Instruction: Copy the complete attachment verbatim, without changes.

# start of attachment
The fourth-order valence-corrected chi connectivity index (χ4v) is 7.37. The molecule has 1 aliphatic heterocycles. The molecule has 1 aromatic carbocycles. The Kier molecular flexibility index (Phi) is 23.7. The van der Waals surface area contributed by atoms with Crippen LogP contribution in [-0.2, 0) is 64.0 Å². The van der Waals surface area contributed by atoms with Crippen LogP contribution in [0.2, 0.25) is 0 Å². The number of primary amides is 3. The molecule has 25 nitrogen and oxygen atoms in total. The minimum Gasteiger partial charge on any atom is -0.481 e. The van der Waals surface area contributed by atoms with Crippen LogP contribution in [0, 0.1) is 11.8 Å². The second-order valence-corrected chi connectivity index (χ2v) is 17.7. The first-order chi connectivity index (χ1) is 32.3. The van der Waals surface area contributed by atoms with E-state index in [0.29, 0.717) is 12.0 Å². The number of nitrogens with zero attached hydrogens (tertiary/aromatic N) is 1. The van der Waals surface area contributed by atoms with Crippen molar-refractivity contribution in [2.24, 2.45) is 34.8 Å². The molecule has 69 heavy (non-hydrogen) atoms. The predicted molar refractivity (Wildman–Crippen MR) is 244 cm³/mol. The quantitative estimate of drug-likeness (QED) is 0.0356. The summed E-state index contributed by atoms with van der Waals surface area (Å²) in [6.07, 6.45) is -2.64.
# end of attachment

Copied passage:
The fourth-order valence-corrected chi connectivity index (χ4v) is 7.37. The molecule has 1 aliphatic heterocycles. The molecule has 1 aromatic carbocycles. The Kier molecular flexibility index (Phi) is 23.7. The van der Waals surface area contributed by atoms with Crippen LogP contribution in [-0.2, 0) is 64.0 Å². The van der Waals surface area contributed by atoms with Crippen LogP contribution in [0.2, 0.25) is 0 Å². The number of primary amides is 3. The molecule has 25 nitrogen and oxygen atoms in total. The minimum Gasteiger partial charge on any atom is -0.481 e. The van der Waals surface area contributed by atoms with Crippen LogP contribution in [0, 0.1) is 11.8 Å². The second-order valence-corrected chi connectivity index (χ2v) is 17.7. The first-order chi connectivity index (χ1) is 32.3. The van der Waals surface area contributed by atoms with E-state index in [0.29, 0.717) is 12.0 Å². The number of nitrogens with zero attached hydrogens (tertiary/aromatic N) is 1. The van der Waals surface area contributed by atoms with Crippen molar-refractivity contribution in [2.24, 2.45) is 34.8 Å². The molecule has 69 heavy (non-hydrogen) atoms. The predicted molar refractivity (Wildman–Crippen MR) is 244 cm³/mol. The quantitative estimate of drug-likeness (QED) is 0.0356. The summed E-state index contributed by atoms with van der Waals surface area (Å²) in [6.07, 6.45) is -2.64.